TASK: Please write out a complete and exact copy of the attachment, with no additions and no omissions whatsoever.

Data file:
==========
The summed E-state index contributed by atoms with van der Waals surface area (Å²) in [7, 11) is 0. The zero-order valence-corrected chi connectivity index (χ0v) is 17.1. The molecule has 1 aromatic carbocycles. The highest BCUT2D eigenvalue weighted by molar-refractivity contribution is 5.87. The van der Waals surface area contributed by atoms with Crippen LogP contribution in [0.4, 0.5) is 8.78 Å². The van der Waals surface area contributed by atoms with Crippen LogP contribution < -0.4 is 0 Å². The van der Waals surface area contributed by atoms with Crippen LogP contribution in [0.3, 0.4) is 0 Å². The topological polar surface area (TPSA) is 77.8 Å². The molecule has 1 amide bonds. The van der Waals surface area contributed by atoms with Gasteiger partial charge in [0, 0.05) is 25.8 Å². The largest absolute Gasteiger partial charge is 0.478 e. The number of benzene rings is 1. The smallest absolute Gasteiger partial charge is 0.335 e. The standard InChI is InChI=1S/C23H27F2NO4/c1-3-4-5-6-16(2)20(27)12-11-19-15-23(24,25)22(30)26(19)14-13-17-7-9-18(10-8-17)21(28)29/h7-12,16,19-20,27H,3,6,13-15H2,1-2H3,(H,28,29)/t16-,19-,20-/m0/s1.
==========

The summed E-state index contributed by atoms with van der Waals surface area (Å²) in [7, 11) is 0. The zero-order valence-corrected chi connectivity index (χ0v) is 17.1. The molecule has 1 aromatic carbocycles. The highest BCUT2D eigenvalue weighted by molar-refractivity contribution is 5.87. The van der Waals surface area contributed by atoms with Crippen LogP contribution in [0.4, 0.5) is 8.78 Å². The van der Waals surface area contributed by atoms with Crippen LogP contribution < -0.4 is 0 Å². The van der Waals surface area contributed by atoms with Crippen LogP contribution in [0.3, 0.4) is 0 Å². The topological polar surface area (TPSA) is 77.8 Å². The molecule has 1 amide bonds. The van der Waals surface area contributed by atoms with Gasteiger partial charge in [0, 0.05) is 25.8 Å². The largest absolute Gasteiger partial charge is 0.478 e. The number of benzene rings is 1. The smallest absolute Gasteiger partial charge is 0.335 e. The standard InChI is InChI=1S/C23H27F2NO4/c1-3-4-5-6-16(2)20(27)12-11-19-15-23(24,25)22(30)26(19)14-13-17-7-9-18(10-8-17)21(28)29/h7-12,16,19-20,27H,3,6,13-15H2,1-2H3,(H,28,29)/t16-,19-,20-/m0/s1.